Leo Burnett Beirut makes Film Lions shortlist.

June 25, 2009

Leo Burnett Beirut is the only regional agency to make the shortlists for the 2009 Film Lions in Cannes with its work for client Pert Plus.

The spot for the shampoo brand is called ‘Stop the suffering’ and features animated hair strands grieving after falling from a scalp and being washed down a plug hole. The work has already been recognised at Dubai Lynx this year where it picked up a gold.

The agency has already enjoyed success at this year’s Lions after scooping a PR gold for its ‘Khede Khasra’ campaign. The much garlanded work attempts to empower the region’s women by highlighting the Khasra punctuation mark which denotes femininity in the Arabic language.

The winners of the film Lions will be announced in a ceremony on Saturday night in Cannes.


Yes you Cannes, says Obama’s campaign manager.

June 25, 2009

After a stirring introductory film put together by DDB Chicago, the applause was loud and long when David Plouffe, manager and architect of Barack Obama’s boundary pushing presidential campaign, took the stage at Cannes this morning.

David Plouffe in Cannes

After extensive media coverage, the tactic of leveraging new media pursued by Plouffe to galvanise the USA’s electorate almost needed no explanation. But the capacity crowd was keen to hear the facts, figures and risks taken by the team first hand; particularly as Plouffe had an oratory ease to rival the man he so famously helped to power.

 As Plouffe was at pains to make clear, it was the combination of grassroots empowerment, plus digital, that had propelled Obama to power; the technology being an aid to help voters interact personally, one-to-one. The tactic mobilised an army of volunteers to their cause, 50 percent of whom had no prior political campaigning experience. It was, said Plouffe, an exercise in “giving people the responsibility to change the future of their country”. Beginning as no hopers, as Plouffe put it, they felt able to buck conventional campaigning wisdom.

 He also conceded that rival John McCain was actually the first candidate to raise substantial funds on the internet when he’d stood against Bush four years prior, though he had, suggested Plouffe, seemingly forgotten the lessons he’d learned. Obama’s team used personal fundraising, no matter how small, as the bedrock to their campaign and gained an average contribution of 85 dollars per fundraiser, who numbered in their hundreds of thousands.

 The fundamental component to the whole scheme, said Plouffe, was Obama himself, whom he described as a “great product”. “Nothing is more powerful than authenticity,” said Plouffe, citing Obama’s ability to connect with voters, and that people had a “sensitive bull**** meter”. With this in mind, the campaign team used YouTube vlogs to reiterate the message, with Obama and Plouffe himself reminding voters personally of what they needed to do to engender the change they craved.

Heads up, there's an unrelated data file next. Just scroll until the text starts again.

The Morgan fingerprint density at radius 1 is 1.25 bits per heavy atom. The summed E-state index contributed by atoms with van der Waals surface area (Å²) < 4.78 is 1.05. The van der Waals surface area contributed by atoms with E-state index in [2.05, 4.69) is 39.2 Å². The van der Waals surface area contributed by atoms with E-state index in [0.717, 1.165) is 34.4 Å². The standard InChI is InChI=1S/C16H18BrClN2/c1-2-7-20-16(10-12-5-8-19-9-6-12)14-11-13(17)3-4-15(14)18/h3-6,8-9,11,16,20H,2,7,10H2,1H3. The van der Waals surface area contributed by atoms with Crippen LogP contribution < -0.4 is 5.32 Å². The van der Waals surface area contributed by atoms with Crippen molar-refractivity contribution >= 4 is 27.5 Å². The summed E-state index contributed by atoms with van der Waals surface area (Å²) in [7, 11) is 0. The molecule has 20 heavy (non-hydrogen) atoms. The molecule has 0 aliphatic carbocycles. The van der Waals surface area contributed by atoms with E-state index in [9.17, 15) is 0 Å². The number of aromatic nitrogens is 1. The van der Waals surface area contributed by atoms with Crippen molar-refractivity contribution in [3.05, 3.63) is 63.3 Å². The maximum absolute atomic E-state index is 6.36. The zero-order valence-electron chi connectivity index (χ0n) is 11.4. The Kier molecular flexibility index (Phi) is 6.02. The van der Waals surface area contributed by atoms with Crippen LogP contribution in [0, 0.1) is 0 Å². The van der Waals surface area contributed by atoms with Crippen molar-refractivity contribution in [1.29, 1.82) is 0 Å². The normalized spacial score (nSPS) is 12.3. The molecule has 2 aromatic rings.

Obama in Plouffe's presentation

 At the beginning of the campaign’s two-year journey, the now eponymous Twitter didn’t exist and only became a factor in the final stages of the campaign. The majority of the work was done, said Plouffe, by people taking the cause into their own hands and producing content outside the official campaign. The most famous examples being by musician Will-i-am and graffiti artist Shepard Fairey, who designed the now iconic Obama posters.

 The most famous self-initiated part of the campaign for Cannes delegates, though, was “The Great Schlep” film featuring comedian Sarah Silverman. The work, put together in conjunction with Droga5 New York, has just collected a gold in the Direct Lions.


Should it be called the world wide women’s web?

June 25, 2009

According to findings revealed in Cannes yesterday by BBDO and Proximity Worldwide, the age-old battle of the sexes has shifted venue to cyberspace.

 Despite the web being designed by men, for men, said the speaker, the internet has become a largely female domain, leading him to suggest it be renamed the worldwide women’s web.  

73% French men

Their comprehensive internet survey revealed that 63 percent of online purchases are made by women and the fastest growing demographic on Facebook is women over the age of 55. According to their findings, the nurturing of relationships is the single most motivating factor for the web’s female users.

 Men on the other hand are inspired by point scoring and game playing, with 84 percent of online fantasy role-playing games participated in by men. Despite males being the majority in specific sectors like gaming, the broader web has stronger feminine appeal, with sites like blogher.com enjoying over 8 million female users worldwide.


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